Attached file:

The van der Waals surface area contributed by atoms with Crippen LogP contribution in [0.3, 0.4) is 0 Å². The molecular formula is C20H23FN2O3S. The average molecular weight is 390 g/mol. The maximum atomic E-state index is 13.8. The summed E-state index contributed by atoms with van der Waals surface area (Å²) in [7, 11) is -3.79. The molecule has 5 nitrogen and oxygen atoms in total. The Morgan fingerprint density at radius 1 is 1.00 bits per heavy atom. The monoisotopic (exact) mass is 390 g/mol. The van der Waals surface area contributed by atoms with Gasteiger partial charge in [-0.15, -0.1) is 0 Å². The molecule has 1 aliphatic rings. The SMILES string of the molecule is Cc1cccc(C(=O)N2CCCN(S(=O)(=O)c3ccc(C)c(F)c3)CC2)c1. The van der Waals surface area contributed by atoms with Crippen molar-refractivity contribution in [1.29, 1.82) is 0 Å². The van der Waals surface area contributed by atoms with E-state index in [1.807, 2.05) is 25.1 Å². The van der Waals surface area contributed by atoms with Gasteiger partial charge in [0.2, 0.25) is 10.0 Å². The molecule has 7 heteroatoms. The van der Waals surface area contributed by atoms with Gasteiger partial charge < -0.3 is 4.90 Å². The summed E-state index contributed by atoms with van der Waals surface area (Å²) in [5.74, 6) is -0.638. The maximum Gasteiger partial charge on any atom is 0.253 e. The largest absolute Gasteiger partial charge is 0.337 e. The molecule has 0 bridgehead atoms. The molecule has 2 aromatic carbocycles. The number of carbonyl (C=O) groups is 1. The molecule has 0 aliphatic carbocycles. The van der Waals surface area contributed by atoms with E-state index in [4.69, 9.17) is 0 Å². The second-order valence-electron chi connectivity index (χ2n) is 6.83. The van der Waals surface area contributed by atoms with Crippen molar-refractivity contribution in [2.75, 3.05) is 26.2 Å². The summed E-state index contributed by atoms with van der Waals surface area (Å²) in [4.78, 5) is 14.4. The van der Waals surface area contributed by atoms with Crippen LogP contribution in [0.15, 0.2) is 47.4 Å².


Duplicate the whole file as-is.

The van der Waals surface area contributed by atoms with Crippen LogP contribution in [0.3, 0.4) is 0 Å². The molecular formula is C20H23FN2O3S. The average molecular weight is 390 g/mol. The maximum atomic E-state index is 13.8. The summed E-state index contributed by atoms with van der Waals surface area (Å²) in [7, 11) is -3.79. The molecule has 5 nitrogen and oxygen atoms in total. The Morgan fingerprint density at radius 1 is 1.00 bits per heavy atom. The monoisotopic (exact) mass is 390 g/mol. The van der Waals surface area contributed by atoms with Gasteiger partial charge in [-0.15, -0.1) is 0 Å². The molecule has 1 aliphatic rings. The SMILES string of the molecule is Cc1cccc(C(=O)N2CCCN(S(=O)(=O)c3ccc(C)c(F)c3)CC2)c1. The van der Waals surface area contributed by atoms with Crippen molar-refractivity contribution in [1.29, 1.82) is 0 Å². The van der Waals surface area contributed by atoms with E-state index in [1.807, 2.05) is 25.1 Å². The van der Waals surface area contributed by atoms with Gasteiger partial charge in [0.2, 0.25) is 10.0 Å². The molecule has 7 heteroatoms. The van der Waals surface area contributed by atoms with Gasteiger partial charge < -0.3 is 4.90 Å². The summed E-state index contributed by atoms with van der Waals surface area (Å²) in [5.74, 6) is -0.638. The maximum Gasteiger partial charge on any atom is 0.253 e. The largest absolute Gasteiger partial charge is 0.337 e. The molecule has 0 bridgehead atoms. The molecule has 2 aromatic carbocycles. The number of carbonyl (C=O) groups is 1. The molecule has 0 aliphatic carbocycles. The van der Waals surface area contributed by atoms with E-state index in [4.69, 9.17) is 0 Å². The second-order valence-electron chi connectivity index (χ2n) is 6.83. The van der Waals surface area contributed by atoms with Crippen molar-refractivity contribution in [2.75, 3.05) is 26.2 Å². The summed E-state index contributed by atoms with van der Waals surface area (Å²) in [4.78, 5) is 14.4. The van der Waals surface area contributed by atoms with Crippen LogP contribution in [0.15, 0.2) is 47.4 Å².